So – yeah, no – I shout up the stairs to my daughter. I'm like, "Honor, come on, we're going to write to Santa Claus!" because I'm an actual sucker for the old Christmas traditions?
“Santa Claus?” comes her reply. “Er, how old do you think I am?”
I’m there, “Yeah, no, I thought it’d be a nice thing for us to do it as a family – we’re talking me, Sorcha, you and your brothers.”
She goes, "I emailed you my list of demands three weeks ago. Work from that. If there's anything else I want, I'll let you know as and when I decide. And don't focking disturb me again. I'm trying to watch Strictly."
To which, speaking as a South Dublin parent, there is no actual answer, except, “Er, okay, fair enough.”
I go back into the living room, where Sorcha is dressing the tree, while Leo, Brian and Johnny are stamping the glass baubles into the wooden floor and trying to strangle each other with the gorlands.
Sorcha’s like, “Ross, what’s wrong?” because she can see that I’m upset.
And I go, “When did our daughter become too old to write to Santa Claus?”
Sorcha smiles at me in, like, a sad way?
"Oh, Ross," she goes. "Honor has never been sentimental about Christmas. Do you remember the first time we ever watched the Late Late Toy Show together as a family? And she said she wanted to smash all of the toys with a hammer just to make all the other children cry?"
“I do remember that. I think we still have it on the video camera.”
I've decided I'm not going to bother my hole with it anymore. Wake me for dinner on the day, then I'm going back to bed afterwards.
I was actually saving it for her wedding day.
“She was five years old,” Sorcha goes. “I’m just making the point, if she didn’t believe in the magic of Christmas then, she’s hordly going to stort now, is she?”
I'm there, "I suppose you're right," but I have to admit that it still makes me feel a little bit, I don't know, sad?
She’s there, “You do this every year, Ross. You build Christmas up in your head to be this major thing and it never lives up to your expectations.”
“Well, not this year,” I go. “I’ve decided I’m not going to bother my hole with it anymore. Wake me for dinner on the day, then I’m going back to bed afterwards.”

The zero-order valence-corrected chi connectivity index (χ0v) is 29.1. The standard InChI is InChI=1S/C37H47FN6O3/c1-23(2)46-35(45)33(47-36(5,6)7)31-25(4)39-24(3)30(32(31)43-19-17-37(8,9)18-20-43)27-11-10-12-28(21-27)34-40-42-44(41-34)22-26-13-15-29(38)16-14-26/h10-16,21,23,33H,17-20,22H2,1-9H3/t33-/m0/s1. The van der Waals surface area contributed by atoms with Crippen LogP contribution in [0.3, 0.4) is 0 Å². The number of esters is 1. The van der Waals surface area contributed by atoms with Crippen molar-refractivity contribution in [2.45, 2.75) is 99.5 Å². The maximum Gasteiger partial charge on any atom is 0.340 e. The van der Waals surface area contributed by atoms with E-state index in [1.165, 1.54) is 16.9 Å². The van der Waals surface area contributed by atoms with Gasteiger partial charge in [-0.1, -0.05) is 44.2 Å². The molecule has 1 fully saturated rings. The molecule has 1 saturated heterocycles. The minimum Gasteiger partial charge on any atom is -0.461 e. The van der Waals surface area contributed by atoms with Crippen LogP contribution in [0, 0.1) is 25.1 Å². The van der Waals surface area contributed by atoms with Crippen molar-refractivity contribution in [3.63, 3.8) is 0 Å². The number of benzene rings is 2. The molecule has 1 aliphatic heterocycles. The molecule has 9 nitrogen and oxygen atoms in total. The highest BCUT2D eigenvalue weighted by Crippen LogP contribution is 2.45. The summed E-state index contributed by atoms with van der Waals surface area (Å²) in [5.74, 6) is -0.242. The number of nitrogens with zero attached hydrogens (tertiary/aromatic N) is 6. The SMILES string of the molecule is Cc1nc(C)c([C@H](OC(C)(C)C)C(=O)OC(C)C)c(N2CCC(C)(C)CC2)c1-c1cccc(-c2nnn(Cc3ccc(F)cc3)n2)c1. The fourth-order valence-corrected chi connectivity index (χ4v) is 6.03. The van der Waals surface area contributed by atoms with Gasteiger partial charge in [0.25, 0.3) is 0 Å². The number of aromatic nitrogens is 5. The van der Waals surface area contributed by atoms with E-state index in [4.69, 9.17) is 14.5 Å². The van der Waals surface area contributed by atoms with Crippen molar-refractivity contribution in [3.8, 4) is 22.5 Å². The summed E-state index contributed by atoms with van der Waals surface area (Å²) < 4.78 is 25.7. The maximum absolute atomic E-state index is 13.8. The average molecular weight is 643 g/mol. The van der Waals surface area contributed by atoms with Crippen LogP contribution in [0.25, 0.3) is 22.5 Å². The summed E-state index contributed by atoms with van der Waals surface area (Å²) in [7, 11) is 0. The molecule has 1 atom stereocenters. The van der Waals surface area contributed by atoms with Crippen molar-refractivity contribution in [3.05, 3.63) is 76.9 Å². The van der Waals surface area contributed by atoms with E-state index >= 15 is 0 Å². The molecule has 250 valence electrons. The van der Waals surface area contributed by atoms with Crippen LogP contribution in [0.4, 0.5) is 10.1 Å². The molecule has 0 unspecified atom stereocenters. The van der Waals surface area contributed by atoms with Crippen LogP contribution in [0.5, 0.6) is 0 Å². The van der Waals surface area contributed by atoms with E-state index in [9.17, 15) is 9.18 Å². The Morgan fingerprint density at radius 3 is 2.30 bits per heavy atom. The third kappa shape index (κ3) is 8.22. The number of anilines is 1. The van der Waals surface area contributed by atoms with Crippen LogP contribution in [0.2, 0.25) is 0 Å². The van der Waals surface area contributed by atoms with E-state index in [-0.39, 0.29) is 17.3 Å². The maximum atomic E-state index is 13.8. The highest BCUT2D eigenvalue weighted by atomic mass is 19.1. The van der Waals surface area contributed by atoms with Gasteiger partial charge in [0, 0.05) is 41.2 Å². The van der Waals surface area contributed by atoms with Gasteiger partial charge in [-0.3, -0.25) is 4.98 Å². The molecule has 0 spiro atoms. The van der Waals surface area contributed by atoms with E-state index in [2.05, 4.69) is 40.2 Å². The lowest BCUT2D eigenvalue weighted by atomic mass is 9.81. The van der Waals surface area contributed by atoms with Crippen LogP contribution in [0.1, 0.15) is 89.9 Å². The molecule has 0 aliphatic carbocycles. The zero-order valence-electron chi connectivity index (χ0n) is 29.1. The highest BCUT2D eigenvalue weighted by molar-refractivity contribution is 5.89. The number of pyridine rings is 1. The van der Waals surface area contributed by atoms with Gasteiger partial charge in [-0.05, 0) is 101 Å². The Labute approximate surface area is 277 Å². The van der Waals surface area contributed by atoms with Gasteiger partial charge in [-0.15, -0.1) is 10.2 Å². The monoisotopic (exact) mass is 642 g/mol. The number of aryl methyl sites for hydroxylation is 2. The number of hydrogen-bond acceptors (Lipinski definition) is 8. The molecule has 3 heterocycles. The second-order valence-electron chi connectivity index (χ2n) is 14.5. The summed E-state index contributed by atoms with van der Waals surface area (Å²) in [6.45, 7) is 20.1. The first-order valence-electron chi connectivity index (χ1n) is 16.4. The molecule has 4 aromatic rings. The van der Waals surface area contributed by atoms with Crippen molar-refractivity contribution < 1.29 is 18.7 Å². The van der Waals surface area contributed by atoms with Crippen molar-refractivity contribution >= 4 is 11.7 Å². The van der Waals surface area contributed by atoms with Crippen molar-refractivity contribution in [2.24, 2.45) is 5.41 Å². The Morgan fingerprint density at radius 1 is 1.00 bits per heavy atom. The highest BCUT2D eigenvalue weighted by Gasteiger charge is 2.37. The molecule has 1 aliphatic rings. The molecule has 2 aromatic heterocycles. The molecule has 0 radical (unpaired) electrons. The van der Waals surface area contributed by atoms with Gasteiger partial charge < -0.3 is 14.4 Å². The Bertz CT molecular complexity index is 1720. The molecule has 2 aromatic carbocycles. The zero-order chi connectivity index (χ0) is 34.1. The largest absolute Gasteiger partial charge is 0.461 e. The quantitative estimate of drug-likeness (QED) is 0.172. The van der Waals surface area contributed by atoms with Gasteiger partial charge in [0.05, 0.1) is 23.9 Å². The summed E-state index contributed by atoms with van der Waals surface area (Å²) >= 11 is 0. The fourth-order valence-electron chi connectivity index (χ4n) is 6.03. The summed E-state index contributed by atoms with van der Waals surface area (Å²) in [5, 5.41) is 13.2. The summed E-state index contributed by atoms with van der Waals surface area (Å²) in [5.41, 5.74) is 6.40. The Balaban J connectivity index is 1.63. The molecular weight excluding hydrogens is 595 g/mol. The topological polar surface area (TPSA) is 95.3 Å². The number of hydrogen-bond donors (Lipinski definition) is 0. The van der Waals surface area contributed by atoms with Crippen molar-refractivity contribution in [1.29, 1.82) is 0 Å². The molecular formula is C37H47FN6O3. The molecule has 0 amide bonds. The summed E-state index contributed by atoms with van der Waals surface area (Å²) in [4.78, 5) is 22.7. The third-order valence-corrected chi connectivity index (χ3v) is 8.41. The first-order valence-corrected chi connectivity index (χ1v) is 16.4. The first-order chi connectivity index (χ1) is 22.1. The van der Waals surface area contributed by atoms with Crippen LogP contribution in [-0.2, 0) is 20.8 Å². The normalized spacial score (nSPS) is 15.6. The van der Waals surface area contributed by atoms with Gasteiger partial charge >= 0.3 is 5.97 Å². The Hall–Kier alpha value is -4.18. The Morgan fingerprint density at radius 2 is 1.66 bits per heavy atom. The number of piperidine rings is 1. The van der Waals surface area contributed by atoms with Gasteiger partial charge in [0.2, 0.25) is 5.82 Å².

Sorcha picks up an old, familiar-looking wooden chest. “By the way,” she goes, “your mother dropped this around earlier. It’s a box of all the decorations she said you loved as a kid.”
I’m there, “Like I said, I’m not interested anymore. I’m tired of celebrating it by myself.”
Sorcha opens it up, then storts rooting around inside it. “Oh! My God!” she suddenly goes. “Ross, look what I found!”
I’m there, “If it’s half a bottle of Tanqueray, I wouldn’t worry about it. She had them stashed all over the gaff when I was a kid.”
“No, Ross, look! It’s a letter from Santa Claus! And it’s addressed to you!”
But I’m having none of it. Like I said, I’m finished with Christmas. I’m sick of trying to make it a special time of year for everyone only to have it consistently thrown back in my face.
“Do you want to read it?” she goes.
I’m like, “No, just fock it in the bin along with whatever else is in that box.”
“I’ll read it to you.”
“Don’t waste your breath. I’m not going to be listening anyway.”
“Dear Ross. Christmas time is an exciting time of the year and I know, like all little boys, that you are looking forward to my visit on the night of Christmas Eve! Your father tells me that you have been an especially good boy this year! He says you have been quite the model student, working hard to improve both your passing and kicking, the – inverted commas – fundamentals of the game! He also tells me that you have been eating your dinner every day to ensure you grow up to be a big, strong chap, who can not only play at fly-half but who is equally capable of doing a job in the back row if so called upon!
“I just wanted to let you know that my elves have drawn my attention to your letter dated December 3rd, 1985, requesting a brand new Ireland jersey, a new Gilbert ball and tickets to Ireland’s home matches against Wales and Scotland in the forthcoming Five Nations Championship! I shall see what I can do! I may also throw in a couple of surprises because I can tell from your letter and from the way your father speaks about you that you are a lovely little boy!
“He tells me that you asked him recently if it’s true that Santa Claus really exists! I want to tell you, Ross, that I most assuredly do exist! And don’t you ever doubt it! I am as real as the wonderful passing movement that led to Trevor Ringland’s late try in Edinburgh and Michael Kiernan’s second-half drop goal that secured the victory against England and delivered Ireland its second Triple Crown in just three years!
“I exist, Ross, as certainly as love and hope and kindness exist. Alas, how dreary would the world be if there was no Santa Claus! It would be like a world with no rugby to shorten the winter! It would be like a world stripped of the hope, nay expectation, that this year, finally, Ireland will deliver a first Grand Slam since 1948! It would be as dreary as if there was no Dean, no Bradley, no Lenihan, no Fitzgerald, no Orr – no Willie bloody well Anderson, for Heaven’s sakes! Good God, can you imagine?
“Remember, Ross, there is magic in this world that is far, far beyond our understanding! Sleep well, little chap! And don’t forget to leave a very, very large gin and tonic out for, ahem, Rudolph!”
I stand up and I walk out to the bottom of the stairs. I stort shouting, “Honor? Honor? HONOR?”
She appears on the landing. She goes, "What the fock do you want? I told you I was watching Strictly."
I’m like, “No, you’re not.”
“Oh my God, have you been crying?”
“Quite possibly, yes. Come downstairs now. We’re writing to Santa Claus whether you like it or not.”